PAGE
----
By allowing ads to appear on this site, you support the local businesses who, in turn, support great journalism.
Rival tent serves 70 on Wednesday
TOP inner city tnt dir DSC_4895 WEB.jpg

A short-term resource center revival tent has been set up in the former Qualex parking lot in the 500 block of Industrial Park Drive to welcome homeless in an effort to get them off the streets.

Frank Saldana, founder of the Stockton-based non-profit Inner City Action group, has already been successful in providing resources and alternatives for homeless individuals within the city of Manteca and ultimately get them off the streets in partnership with the Manteca Police Department. He has a team of 35 currently working in Manteca to bring homeless individuals into the revival tent by sending two 10-passenger vans to encampments and bringing them back to have showers, have their hair cut and give them a fresh pair of clothes. 

Some 35 men and women were able to shower in a specially outfitted trailer Wednesday.  One homeless man said it was his first hot shower in three years. 

Former street woman Kaela Jenkins, 42, said she had been on the streets of Manteca for two years and she is now working in the food trailers serving homeless breakfast, lunch and dinner every day of the revival.  

“This is a good thing,” Jenkins said.  “It saved my life.  I had left my five kids with my mom – three were minors.” 

She is staying at the Inner City’s live-in campus in Stockton on Wilson Way with 50 others.  The program also has a 20,000-square-foot building across the street that was formerly a hotel now known as the Dream Center.   Kaela went home to San Jose for the first time at Christmas to spend time with her children.  She said two of her kids attend McParland School in Manteca.

“This program is transitioning me back into motherhood,” she added. “My mom has been a blessing.  When I left, my youngest was just 2 years old and he is 4 now.”.  

Jenkins children are all boys except one – her 8-year-old girl.  The oldest are 20 and 23 years old, she said.  

“Getting off the streets in this program was the greatest decision I could have made in my life,” she said.

 “Yesterday we had 70 for breakfast eating our breakfast burritos,” Jenkins noted of the revival tent kitchen. “It has been cold today and we’ve had a slow start.”

For dinner Wednesday they were serving spaghetti and fried chicken. 

Dustin Ferber was pointed out by Inner City founder Frank Saldana who praised his actions in becoming the revival tent director to see that it is kept clean and undamaged.  Saldana explained that the 11 years Ferber had spent in his own tent in a Manteca encampment it was always kept very clean and neat.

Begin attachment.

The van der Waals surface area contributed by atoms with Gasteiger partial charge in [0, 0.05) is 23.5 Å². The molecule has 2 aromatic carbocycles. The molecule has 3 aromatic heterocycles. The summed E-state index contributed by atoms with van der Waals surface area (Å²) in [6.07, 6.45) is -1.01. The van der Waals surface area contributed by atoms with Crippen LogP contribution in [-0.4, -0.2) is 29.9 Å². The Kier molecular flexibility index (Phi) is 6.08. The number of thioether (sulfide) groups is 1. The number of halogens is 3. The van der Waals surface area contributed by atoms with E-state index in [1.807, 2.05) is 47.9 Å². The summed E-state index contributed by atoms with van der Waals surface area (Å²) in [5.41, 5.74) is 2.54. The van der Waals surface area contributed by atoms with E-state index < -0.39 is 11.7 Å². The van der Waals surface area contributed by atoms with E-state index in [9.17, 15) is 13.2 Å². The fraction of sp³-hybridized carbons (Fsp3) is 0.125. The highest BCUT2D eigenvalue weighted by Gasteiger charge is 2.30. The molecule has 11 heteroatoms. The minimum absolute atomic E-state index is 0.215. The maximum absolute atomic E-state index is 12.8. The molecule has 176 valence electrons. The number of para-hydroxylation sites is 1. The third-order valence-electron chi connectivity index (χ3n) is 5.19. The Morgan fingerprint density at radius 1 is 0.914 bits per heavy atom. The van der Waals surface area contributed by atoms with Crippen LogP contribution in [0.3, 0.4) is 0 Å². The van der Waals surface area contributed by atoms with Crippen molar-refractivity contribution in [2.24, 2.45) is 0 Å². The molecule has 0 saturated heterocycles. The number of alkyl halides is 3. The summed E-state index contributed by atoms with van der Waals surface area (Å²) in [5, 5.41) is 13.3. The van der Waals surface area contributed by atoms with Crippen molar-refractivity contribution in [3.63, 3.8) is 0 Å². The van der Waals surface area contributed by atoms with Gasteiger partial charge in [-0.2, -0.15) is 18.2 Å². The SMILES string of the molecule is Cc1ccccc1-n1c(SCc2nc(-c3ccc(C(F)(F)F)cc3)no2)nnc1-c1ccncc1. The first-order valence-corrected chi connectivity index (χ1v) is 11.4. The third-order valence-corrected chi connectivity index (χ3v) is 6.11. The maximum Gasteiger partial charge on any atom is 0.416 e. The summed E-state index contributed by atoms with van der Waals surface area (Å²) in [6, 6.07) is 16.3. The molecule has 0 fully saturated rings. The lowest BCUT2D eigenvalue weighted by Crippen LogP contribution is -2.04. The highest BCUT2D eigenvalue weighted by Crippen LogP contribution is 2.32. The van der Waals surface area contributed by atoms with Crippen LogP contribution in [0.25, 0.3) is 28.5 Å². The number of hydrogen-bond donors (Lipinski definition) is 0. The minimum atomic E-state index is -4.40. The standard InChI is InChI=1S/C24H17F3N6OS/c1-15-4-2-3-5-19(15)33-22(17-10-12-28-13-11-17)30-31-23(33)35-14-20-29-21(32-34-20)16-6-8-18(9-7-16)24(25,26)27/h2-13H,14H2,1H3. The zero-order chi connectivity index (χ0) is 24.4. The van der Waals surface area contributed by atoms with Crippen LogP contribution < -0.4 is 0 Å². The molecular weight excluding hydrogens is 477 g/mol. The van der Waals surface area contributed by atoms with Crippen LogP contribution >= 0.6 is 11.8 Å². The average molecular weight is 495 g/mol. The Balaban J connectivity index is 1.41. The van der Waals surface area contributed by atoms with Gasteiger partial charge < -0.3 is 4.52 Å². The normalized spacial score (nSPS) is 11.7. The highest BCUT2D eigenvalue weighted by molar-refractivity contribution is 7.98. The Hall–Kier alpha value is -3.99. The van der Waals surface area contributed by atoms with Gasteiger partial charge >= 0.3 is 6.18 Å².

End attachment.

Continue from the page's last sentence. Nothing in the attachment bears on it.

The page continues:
Saldana said he wouldn’t be in Manteca with his revival tent program reaching out to homeless men and women if it hadn’t been for the efforts of Manteca Police Resource Officer Michael Kelly.  

The program founder said he hopes to see at least 100 people in the program by today in a bid to gain the trust of the homeless and to allow them to see the programs Inner City has to offer.  

“Trust must come first,” he said. 

The Inner City program has three large buses, two panel vans and a semi-truck and trailer they use in traveling the country.  They have spread their good news from New York and Rhode Island to Michigan, Chicago, Las Vegas and Reno. 

A group of six former homeless individuals wanted their picture taken together as mostly new-found friends.  Stephen Waldrup was the first to speak up after serving as the barber in the group.  

“I am a reformed career criminal – in and out of jail,” Waldrup said. “I am now happy to serve the Lord with thanks to my Father above and to Brother Frank Saldana for his program.”

Waldrup is now the head of the Dream Center and in charge of its security detail at the In City Dream Center on Wilson Way in Stockton. He noted that he was a former drug dealer and is proud of the change he has made.   

Among the other former homeless working with Inner City Action are:

Sophia Messmore said she had been on the streets of Manteca for over 10 years. 

Jose Calouro who said he spent the past four years floundering on the Manteca streets.

Morgan Castillo, who was on the streets for four years as a heroin addict, and is now trying to give back to the community.  

James Acosta, a transplant from Hayward, said he has spent most of his recent years on Manteca streets.  

The program will be operational until Feb. 4 in Manteca, however it could be extended to Feb. 8, Saldana said.

To contact Glenn Kahl, email